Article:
This week I’m deep into reading Joseph Moxon’s “Mechnick Exercises” – the first English-language treatise on the craft of joinery. Published in 1678, the “Exercises” cataloged the tools and practices of the blacksmith, joiner, house carpenter, turner, bricklayer and those who make sundials.
For the modern reader, the book can be a horrible slog. The printed English word of the 17th century seems convoluted. Sentences run on for far longer than we are accustomed to, and the sentences are interrupted by asides that wander a bit. Then they’ll insert a reminder of the original point of the sentence and swoop in on the end of the phrase.
Truth be told, you get used to it after a few pages. Then the hardest thing becomes the occasional unfamiliar word – for example, “dawks” means “hollows” – and the odd tool. My favorite example: the pricker. The pricker is a marking tool that perhaps resembles a square-shanked awl. But in Moxon’s glossary he says the vulgar term is “awl” and instead the proper word is “pricker.”
So as of today, the filthy word “awl” has been banished from our shop in favor of the much more polite “pricker.”
Every time I read Moxon I learn something interesting and useful. But what is most fascinating is how little has changed in 330 years. The tools and the methods are familiar – once you strip away the “shall yets.” Except for one important difference.
What strikes me during this reading of Moxon is his affection for the fore plane – a tool that is typically 16” long, which is shorter than jointer plane and longer than a jack plane. The fore plane has a blade with an obvious curve and is used to quickly remove material.
Moxon spills more ink on the fore plane and its use than he does on any other single plane. He discusses how it is used with its iron set both rank and fine. How it is moved across the board. How it trues faces and edges. The jointer plane gets some discussion, but not nearly as much as the fore.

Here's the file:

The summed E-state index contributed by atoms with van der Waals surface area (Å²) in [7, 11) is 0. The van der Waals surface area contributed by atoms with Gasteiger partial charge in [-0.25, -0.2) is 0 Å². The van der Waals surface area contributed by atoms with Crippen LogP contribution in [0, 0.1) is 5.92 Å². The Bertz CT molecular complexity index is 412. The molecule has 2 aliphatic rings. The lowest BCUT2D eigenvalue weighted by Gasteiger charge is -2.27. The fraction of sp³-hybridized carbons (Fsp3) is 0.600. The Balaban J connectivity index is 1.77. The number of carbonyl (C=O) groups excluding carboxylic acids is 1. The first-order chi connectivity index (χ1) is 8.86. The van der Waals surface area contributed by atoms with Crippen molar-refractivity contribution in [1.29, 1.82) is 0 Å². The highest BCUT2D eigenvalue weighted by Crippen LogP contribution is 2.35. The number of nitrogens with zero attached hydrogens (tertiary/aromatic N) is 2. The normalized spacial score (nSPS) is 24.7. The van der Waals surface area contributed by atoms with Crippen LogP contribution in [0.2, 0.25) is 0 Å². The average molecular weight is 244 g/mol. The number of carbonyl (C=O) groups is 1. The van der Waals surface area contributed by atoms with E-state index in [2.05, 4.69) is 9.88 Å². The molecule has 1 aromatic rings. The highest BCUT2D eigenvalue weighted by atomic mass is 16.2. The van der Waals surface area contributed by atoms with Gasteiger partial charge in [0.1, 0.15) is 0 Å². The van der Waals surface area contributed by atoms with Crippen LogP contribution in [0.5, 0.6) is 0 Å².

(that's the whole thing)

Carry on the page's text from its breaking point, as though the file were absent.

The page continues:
And then there’s the discussion of the smoothing plane. Here is the entire entry on the smoothing plane (cleaned up a tad):
“The smoothing plane marked B 4. must have its iron set very fine, because its office is to smooth the work from those irregularities the fore plane made.”
That’s really about it. There’s no protracted discussion of the smoother and wispy shavings or strategies to reduce tear-out (though Moxon suggests that high planing angles are important in one part of the book).
Our obsession with smoothing planes might be thoroughly modern. Or perhaps there’s another way to look at this (bear with me, I know this is getting long).
Recently we had Matt Grisley from Leigh Industries in our shop to demonstrate his company’s new dovetail jigs. During our day together, he made an astute observation about hand work. I wrote it down after he said it. And it went something like this:
“What’s interesting to me is how woodworkers who love hand tools also love the heavy machinery – the big planers, jointers and table saws. And they don’t seem to have much affection for the power hand tools, like the router and biscuit joiner.”
And he’s right. I am deeply indebted to my planer and jointer. I would get rid of five of my smoothing planes before I got rid of my jointer and planer (don’t worry I’d still have at least five smoothers left).
I am obsessed with my heavy machinery like Moxon’s workmen were attached to their fore planes. For these are the tools that get the brute work done, that make woodworking possible. The finesse work stands on the shoulders of the fore plane and machinery. Now if you’ll excuse me I’m off to the shop to fiddle with my square, saw and pricker.
— Christopher Schwarz